Last week, when Peter proclaimed that Jesus is the Messiah, he got it partly right — and mostly wrong. After hearing Jesus say that he must undergo suffering and be killed, Peter presumptuously takes him aside and rebukes him. Peter apparently has a vision of “the Messiah” as a deliverer who would never suffer or be conquered or killed — indeed, on the contrary, Peter likely shares the vision, common in those days, that “the Messiah” will be a military conqueror and will vanquish the Roman occupiers and restore the monarchy, as the son of David, once and for all.
The traditional ideas of the coming messiah focused on someone who was to be the warrior, prophet, and priest. To lead the people to victory over their oppressors. Jesus of Nazareth is the Messiah, and his way will lead to victory, but his mode of opposition isn’t armed with a sword; he has in mind a deeper way, a more subversive kind of resistance to the powers that be. Jesus opposes self-centered, grasping forms of power.
After all, the opposite of a grasping, domineering fist isn’t a bigger fist, but rather an open, loving hand. Jesus will lead a revolution — but a revolution of love, service, and justice. On the surface, he will suffer and be rejected. On the surface, he will at last submit to the ultimate imperial instrument of cruelty and intimidation, the Roman cross. On the surface, he will be defeated — but God’s deeper way will prevail. After three days, he will rise again, and a movement called to love, service, and justice will be born.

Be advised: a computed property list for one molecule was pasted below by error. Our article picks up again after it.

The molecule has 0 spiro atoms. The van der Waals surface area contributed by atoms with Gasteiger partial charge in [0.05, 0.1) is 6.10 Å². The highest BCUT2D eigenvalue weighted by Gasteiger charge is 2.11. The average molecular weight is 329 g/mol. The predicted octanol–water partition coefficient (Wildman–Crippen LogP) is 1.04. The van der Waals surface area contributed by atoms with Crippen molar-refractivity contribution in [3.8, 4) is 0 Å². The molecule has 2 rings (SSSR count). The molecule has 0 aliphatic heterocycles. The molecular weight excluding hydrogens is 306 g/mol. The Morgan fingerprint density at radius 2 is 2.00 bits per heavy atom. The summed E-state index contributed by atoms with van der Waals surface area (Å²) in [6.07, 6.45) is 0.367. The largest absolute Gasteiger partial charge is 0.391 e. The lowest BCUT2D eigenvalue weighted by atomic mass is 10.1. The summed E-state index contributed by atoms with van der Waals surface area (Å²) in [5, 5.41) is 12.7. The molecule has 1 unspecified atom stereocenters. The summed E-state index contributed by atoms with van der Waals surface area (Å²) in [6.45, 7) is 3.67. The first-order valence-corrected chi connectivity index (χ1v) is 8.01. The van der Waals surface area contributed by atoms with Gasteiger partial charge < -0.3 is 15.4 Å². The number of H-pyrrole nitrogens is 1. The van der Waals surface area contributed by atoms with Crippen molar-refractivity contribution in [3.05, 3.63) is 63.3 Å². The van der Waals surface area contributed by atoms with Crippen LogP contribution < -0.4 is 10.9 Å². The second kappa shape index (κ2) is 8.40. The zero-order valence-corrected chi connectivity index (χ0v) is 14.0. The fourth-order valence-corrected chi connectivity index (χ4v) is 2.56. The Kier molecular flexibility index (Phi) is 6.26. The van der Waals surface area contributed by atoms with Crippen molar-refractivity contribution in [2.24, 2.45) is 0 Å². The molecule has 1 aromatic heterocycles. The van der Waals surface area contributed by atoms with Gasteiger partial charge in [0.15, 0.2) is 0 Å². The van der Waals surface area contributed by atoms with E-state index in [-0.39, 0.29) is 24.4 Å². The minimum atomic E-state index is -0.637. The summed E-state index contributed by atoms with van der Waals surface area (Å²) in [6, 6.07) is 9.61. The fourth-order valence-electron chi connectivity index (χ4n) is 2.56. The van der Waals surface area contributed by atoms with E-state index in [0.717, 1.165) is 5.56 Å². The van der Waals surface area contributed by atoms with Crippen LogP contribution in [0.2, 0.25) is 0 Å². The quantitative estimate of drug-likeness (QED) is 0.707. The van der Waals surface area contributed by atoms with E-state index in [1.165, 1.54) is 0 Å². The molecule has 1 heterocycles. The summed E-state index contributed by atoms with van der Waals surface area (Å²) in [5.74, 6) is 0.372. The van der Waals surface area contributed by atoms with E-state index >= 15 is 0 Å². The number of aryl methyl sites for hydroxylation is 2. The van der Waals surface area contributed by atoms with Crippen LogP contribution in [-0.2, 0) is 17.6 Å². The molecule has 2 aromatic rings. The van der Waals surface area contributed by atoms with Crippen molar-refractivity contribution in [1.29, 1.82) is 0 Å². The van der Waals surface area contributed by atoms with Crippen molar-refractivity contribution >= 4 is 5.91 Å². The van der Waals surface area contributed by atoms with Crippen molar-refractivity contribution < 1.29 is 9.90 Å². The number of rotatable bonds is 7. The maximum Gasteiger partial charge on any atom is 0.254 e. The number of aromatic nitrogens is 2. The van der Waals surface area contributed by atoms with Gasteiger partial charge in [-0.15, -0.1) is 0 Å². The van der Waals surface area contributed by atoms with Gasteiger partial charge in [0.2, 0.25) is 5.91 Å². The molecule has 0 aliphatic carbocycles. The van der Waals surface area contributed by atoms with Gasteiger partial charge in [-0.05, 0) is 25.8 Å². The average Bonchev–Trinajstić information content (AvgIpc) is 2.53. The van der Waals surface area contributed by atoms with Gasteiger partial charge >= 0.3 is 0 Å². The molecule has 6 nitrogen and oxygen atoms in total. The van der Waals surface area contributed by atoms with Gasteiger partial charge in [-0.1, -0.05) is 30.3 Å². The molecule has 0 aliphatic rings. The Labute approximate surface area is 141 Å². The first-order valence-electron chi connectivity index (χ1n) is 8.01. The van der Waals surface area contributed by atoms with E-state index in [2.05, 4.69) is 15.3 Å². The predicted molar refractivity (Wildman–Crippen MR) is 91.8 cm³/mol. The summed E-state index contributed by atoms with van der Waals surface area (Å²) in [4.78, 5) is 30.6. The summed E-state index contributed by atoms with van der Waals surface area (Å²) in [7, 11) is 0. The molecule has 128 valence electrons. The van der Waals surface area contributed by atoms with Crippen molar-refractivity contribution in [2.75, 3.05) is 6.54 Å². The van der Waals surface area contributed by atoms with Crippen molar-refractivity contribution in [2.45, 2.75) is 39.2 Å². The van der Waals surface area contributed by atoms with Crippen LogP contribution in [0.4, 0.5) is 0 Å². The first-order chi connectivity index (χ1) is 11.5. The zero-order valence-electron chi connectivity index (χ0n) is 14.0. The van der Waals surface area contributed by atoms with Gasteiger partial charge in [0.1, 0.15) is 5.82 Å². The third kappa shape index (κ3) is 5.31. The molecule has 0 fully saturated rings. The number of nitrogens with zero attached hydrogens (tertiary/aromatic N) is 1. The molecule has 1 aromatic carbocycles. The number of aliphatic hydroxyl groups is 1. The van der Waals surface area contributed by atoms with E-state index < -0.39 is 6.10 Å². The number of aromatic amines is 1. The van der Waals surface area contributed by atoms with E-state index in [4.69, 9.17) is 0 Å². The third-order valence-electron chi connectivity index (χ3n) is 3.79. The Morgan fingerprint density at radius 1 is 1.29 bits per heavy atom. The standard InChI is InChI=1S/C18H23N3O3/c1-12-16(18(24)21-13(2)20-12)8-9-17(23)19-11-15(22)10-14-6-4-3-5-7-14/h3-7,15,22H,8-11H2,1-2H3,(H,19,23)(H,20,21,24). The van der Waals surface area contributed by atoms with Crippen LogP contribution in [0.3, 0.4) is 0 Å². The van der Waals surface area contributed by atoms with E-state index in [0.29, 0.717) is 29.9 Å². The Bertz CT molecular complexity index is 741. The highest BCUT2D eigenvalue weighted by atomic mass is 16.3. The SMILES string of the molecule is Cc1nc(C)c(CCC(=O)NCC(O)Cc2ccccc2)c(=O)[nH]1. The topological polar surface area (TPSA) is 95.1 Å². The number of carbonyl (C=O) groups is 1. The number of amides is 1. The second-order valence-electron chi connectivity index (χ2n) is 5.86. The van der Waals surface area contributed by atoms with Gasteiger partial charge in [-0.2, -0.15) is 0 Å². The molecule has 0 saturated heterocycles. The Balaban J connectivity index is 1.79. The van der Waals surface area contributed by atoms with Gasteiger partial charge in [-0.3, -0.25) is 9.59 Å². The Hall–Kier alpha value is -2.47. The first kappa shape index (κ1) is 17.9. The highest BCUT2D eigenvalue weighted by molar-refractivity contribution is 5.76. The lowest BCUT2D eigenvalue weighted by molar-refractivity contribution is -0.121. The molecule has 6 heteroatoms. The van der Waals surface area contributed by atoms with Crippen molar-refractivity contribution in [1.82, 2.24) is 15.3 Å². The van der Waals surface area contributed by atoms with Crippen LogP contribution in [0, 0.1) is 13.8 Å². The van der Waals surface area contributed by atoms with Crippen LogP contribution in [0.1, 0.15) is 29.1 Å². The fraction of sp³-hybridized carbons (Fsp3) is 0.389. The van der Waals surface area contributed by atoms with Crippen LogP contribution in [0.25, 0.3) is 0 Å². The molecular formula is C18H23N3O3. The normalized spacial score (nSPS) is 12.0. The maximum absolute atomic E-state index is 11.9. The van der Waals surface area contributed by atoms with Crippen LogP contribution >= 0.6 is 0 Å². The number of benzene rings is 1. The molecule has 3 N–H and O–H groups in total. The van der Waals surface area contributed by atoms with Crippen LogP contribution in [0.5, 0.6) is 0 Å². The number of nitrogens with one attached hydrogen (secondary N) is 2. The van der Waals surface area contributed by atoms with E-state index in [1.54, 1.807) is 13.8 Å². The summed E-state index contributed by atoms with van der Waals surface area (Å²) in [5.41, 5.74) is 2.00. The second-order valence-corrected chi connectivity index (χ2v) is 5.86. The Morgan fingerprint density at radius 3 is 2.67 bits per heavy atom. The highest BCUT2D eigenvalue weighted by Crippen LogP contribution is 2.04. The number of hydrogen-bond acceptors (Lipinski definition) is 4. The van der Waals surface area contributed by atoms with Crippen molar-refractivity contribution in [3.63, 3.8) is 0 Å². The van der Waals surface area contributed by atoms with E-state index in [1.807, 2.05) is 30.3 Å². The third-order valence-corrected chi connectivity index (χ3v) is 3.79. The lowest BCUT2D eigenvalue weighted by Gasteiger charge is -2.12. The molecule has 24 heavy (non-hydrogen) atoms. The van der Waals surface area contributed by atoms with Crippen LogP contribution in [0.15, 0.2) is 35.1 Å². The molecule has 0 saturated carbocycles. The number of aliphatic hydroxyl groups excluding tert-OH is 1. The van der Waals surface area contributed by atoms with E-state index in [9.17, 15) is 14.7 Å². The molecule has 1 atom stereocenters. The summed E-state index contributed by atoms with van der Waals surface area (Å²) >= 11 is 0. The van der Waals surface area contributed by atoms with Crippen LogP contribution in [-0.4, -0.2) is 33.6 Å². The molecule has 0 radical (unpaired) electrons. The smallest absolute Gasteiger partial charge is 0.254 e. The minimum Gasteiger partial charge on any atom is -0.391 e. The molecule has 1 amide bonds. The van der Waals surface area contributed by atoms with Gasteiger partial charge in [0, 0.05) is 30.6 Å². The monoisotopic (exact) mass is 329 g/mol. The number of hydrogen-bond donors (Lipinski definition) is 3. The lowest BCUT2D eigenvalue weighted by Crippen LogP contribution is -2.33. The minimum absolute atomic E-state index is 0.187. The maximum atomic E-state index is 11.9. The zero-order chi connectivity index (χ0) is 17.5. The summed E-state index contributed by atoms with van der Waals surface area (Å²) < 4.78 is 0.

Peter wants to get behind Jesus as Messiah but can’t get past his training and beliefs of what that Messiah will look like and act like, And Jesus exclaims, “Get behind me, Satan!” Jesus hears Peter’s argument, and it’s a powerful temptation, reminiscent of Jesus’ 40 days in the wilderness being tested by “the devil.” Jesus spars with Satan in the wilderness, overcoming the temptation to do things his way, to get more power, and to achieve victory. And Peter brings it all back here…If you are the Son of God, if you are the Messiah, take these dazzling powers of yours and raise up an army, legions of angels to deliver the faithful! Invade and destroy the Temple to Augustus — and build an even greater Temple to Jesus of Nazareth!
And Jesus says emphatically no, this is not God’s way.
In the background here is Isaiah 53, the ancient, enigmatic vision of the “suffering servant,” a figure who’s rejected and despised by all — but through whom God’s deliverance is nevertheless carried out. This is the same theme that Jeremiah draws from in his sufferings. When Jesus says that the Son of Man, the Child of Humanity “must undergo” suffering and rejection, he draws on this ancient, mysterious tradition. And he heads towards the cross, rather than fight against it, knowing God’s power alone redeems suffering.